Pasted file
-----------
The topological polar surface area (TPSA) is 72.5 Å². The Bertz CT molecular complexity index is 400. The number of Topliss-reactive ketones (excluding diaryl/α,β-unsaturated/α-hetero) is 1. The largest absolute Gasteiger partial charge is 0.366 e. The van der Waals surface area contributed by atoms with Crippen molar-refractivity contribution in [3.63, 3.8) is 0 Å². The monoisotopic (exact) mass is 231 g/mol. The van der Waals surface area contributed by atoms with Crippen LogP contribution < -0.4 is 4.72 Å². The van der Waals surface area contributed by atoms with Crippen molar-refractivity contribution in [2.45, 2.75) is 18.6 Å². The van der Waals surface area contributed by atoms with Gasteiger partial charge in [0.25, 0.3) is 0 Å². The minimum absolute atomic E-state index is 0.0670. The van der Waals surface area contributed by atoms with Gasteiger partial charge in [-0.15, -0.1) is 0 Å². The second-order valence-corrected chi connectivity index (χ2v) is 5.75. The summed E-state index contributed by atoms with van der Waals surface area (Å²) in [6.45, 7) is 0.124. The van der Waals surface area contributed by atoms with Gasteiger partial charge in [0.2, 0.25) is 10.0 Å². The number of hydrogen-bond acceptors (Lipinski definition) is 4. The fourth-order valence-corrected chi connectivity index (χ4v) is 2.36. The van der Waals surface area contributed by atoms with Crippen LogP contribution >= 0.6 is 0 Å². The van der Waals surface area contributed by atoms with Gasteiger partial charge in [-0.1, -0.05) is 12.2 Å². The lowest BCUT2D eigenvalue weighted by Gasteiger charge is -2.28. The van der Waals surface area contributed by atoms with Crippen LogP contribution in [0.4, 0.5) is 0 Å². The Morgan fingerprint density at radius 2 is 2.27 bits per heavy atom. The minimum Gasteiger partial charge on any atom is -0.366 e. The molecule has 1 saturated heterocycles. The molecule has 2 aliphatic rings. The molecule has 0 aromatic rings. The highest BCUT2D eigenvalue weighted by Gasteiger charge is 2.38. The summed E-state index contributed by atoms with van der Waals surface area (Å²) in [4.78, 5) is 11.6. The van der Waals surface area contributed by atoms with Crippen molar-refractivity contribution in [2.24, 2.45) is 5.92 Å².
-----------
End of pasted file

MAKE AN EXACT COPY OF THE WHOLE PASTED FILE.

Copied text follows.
The topological polar surface area (TPSA) is 72.5 Å². The Bertz CT molecular complexity index is 400. The number of Topliss-reactive ketones (excluding diaryl/α,β-unsaturated/α-hetero) is 1. The largest absolute Gasteiger partial charge is 0.366 e. The van der Waals surface area contributed by atoms with Crippen molar-refractivity contribution in [3.63, 3.8) is 0 Å². The monoisotopic (exact) mass is 231 g/mol. The van der Waals surface area contributed by atoms with Crippen LogP contribution < -0.4 is 4.72 Å². The van der Waals surface area contributed by atoms with Crippen molar-refractivity contribution in [2.45, 2.75) is 18.6 Å². The van der Waals surface area contributed by atoms with Gasteiger partial charge in [0.25, 0.3) is 0 Å². The minimum absolute atomic E-state index is 0.0670. The van der Waals surface area contributed by atoms with Gasteiger partial charge in [-0.15, -0.1) is 0 Å². The second-order valence-corrected chi connectivity index (χ2v) is 5.75. The summed E-state index contributed by atoms with van der Waals surface area (Å²) in [6.45, 7) is 0.124. The van der Waals surface area contributed by atoms with Gasteiger partial charge in [0.2, 0.25) is 10.0 Å². The number of hydrogen-bond acceptors (Lipinski definition) is 4. The fourth-order valence-corrected chi connectivity index (χ4v) is 2.36. The van der Waals surface area contributed by atoms with Crippen LogP contribution >= 0.6 is 0 Å². The van der Waals surface area contributed by atoms with Gasteiger partial charge in [-0.1, -0.05) is 12.2 Å². The lowest BCUT2D eigenvalue weighted by Gasteiger charge is -2.28. The van der Waals surface area contributed by atoms with Crippen LogP contribution in [0.4, 0.5) is 0 Å². The Morgan fingerprint density at radius 2 is 2.27 bits per heavy atom. The minimum Gasteiger partial charge on any atom is -0.366 e. The molecule has 1 saturated heterocycles. The molecule has 2 aliphatic rings. The molecule has 0 aromatic rings. The highest BCUT2D eigenvalue weighted by Gasteiger charge is 2.38. The summed E-state index contributed by atoms with van der Waals surface area (Å²) in [4.78, 5) is 11.6. The van der Waals surface area contributed by atoms with Crippen molar-refractivity contribution in [2.24, 2.45) is 5.92 Å².